A Video Game Odyssey: How Magnavox Launched the Console Industry

What was the first video game console? If you said the Atari 2600, you would be wrong, but we’d forgive you. After all, the Atari was early and widely sold. It also had the major features you expect from a video game. However, there was an earlier console available. the Magnavox Odyssey.

This system was black and white, had two wired controllers, and while it didn’t quite have cartridges, you could select from one of several games. The system seems inexpensive today at $100 (not including the optional light gun). However, adjusting for 1972 currency value, that’s equivalent to about $600 today.

It was not an impulse buy, and the differentiation between games was mostly an exercise in imagination. But the the Magnavox Odyssey nevertheless brought computer technology into the home and that was exciting. It proved a market existed for home video gaming, and served no small part in the success of Atari.

The console developed by [Ralph Baer] did lack quite a few modern features: no color, no sound, and — in fact — it could only display 3 dots and a vertical line on the screen. Depending on the game, the dots did different things. For example, a pong game used two dots as player paddles with the third dot as the puck. You can see a 1972 ad for the game, below.


[Baer] originally thought of the TV game in 1966. He wound up making seven prototypes and the seventh — called “the brown box” — was the one Magnavox agreed to produce and market. He also received patents on the idea, which would become a critical point of the story years later. He actually did the work as part of his job with a defense contractor, but produced the first prototype “under the radar” until he had a working prototype to demonstrate to management.

An example of the cling-wrap overlays that came with the game.

The game employed diode–transistor logic using discrete transistors and diodes. ICs of the day were too expensive, although by the time the console came to market ICs were more affordable. Programming was via “game cards” that were actual printed circuit jumper boards that plugged into the console. Some of the cards served for multiple games. As important as those early “cartridges”, some games came with static cling plastic screen overlays which you would place on the television screen to make the game appear different even though the three dots on the screen did the same thing. These optical cues combines with different rules applied to the same onscreen elements make up the “imagination” component I mentioned earlier.

The controllers had a reset button and 3 knobs. A knob on the console let you move the vertical line which might be the center of a tennis court or a wall in a handball game.

Many companies were offered the new device. None were interested, although one executive at RCA was impressed and when he went to Magnavox, he convinced the company to look at the new device. Magnavox made some changes including removing color output and adding the game cards for configuration.

Artificial Limit on Sales

Numbers are somewhat in dispute, but Magnavox sold about 100,000 units the first year. By 1975 they’d sold 350,000. The price was probably keeping a lid on sales, but it wasn’t just the price. Magnavox elected to only sell the games via authorized dealers who sold their TVs. Even though the game would work with just about any TV, the dealers often strongly implied that it would only work with a Magnavox TV — the better to sell a new TV.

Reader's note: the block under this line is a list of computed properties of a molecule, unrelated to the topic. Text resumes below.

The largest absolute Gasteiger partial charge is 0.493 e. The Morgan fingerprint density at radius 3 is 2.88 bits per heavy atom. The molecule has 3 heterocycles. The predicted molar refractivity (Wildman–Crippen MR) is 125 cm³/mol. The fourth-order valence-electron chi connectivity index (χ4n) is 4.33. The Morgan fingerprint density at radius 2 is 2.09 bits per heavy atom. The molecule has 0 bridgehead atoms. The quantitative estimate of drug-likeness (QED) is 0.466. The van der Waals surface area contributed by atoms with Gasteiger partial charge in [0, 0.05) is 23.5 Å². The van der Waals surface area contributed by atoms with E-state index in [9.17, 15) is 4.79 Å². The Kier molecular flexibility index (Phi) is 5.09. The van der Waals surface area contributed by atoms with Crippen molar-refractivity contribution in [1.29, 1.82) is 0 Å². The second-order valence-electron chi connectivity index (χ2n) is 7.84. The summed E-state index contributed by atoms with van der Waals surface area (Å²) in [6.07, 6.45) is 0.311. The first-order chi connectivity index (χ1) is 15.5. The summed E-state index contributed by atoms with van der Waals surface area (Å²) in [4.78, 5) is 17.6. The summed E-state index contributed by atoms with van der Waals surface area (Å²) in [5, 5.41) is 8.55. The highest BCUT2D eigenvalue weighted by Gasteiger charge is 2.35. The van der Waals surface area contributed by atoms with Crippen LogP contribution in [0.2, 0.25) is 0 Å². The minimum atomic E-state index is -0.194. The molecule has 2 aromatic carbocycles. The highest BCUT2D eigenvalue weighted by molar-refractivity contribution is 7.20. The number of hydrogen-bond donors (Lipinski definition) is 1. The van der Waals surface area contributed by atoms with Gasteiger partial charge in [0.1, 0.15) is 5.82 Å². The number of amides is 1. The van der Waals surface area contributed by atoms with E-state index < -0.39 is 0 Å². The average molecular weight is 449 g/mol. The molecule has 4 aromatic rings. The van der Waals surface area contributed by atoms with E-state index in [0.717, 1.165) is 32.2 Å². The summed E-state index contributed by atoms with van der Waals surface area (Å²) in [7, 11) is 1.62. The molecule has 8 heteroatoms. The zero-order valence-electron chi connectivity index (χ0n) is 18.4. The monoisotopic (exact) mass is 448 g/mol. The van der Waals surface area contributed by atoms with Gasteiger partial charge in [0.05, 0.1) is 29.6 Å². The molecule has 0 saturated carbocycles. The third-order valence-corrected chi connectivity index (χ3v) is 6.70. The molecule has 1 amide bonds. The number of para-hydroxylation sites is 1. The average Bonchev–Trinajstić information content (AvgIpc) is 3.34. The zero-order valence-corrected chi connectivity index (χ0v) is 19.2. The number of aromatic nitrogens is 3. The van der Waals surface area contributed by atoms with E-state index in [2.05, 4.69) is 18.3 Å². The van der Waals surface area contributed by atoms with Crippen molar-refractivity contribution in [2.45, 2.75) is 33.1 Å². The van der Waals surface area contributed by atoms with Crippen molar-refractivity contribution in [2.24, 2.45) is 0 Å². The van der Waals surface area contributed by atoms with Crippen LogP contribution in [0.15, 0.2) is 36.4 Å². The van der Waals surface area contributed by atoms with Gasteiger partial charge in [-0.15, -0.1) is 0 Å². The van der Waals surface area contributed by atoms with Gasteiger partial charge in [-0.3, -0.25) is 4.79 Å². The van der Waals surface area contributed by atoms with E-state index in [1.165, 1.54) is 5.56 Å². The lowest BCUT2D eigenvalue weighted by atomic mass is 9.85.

Magnavox almost discontinued the device when initial sales were somewhat disappointing. But there was some demand and they produced a few more which eventually sold.

During this time a man named [Nolan Bushnell] had been servicing pinball machines to keep himself afloat while working on starting a video game hardware company. [Bushnell] saw a demo of Odyssey’s tennis game and had his burgeoning company, Atari, begin development on a similar game which turned into the coin-op arcade version of Pong. The sales of this actually helped drive sales of Odyssey, too.

Magnavox eventually produced a line of consoles that didn’t have the plug cards and only played a few games, and they eventually produced a second version of the Odyssey as well. But there had not been much new game development, despite [Baer’s] proposals, which made the follow-up hardware a hard sell.

Lawsuit Over Dots on a Screen

Once Atari became a big enough target, Magnavox sued Atari and several other companies for patent infringement. At the end, Atari was on the hook for $1.5 million dollars and Magnavox wound up making about $100 million from the patent lawsuits.

In 1985, Nintendo sued to invalidate the patents. They argued that an earlier tennis game invalidated the patent. However, the court decided that because that game Nintendo was citing used an oscilloscope and not a TV signal, it didn’t apply.

The two patents, by the way, cover TV gaming and the use for training. In practice, most of the lawsuits focused on games that used knob-based controllers for games that resembled the Odyssey games.


Although it didn’t look like much, the Odyssey launched the home video game business. Although Magnavox gets the credit, the real credit goes to [Baer] and his vision as well as his ability to convince a company that had no reason to produce a piece of consumer electronics to do it anyway. He did receive the National Medal of Technology for his work.

We are always surprised there aren’t more Odyssey emulators, especially in hardware. There are a few software emulators, but this would be a great project for an Arduino. There are lots of cheap ways to generate analog video (with color, even) from an Arduino, or you could use a video card, but that does feel like cheating, a little.

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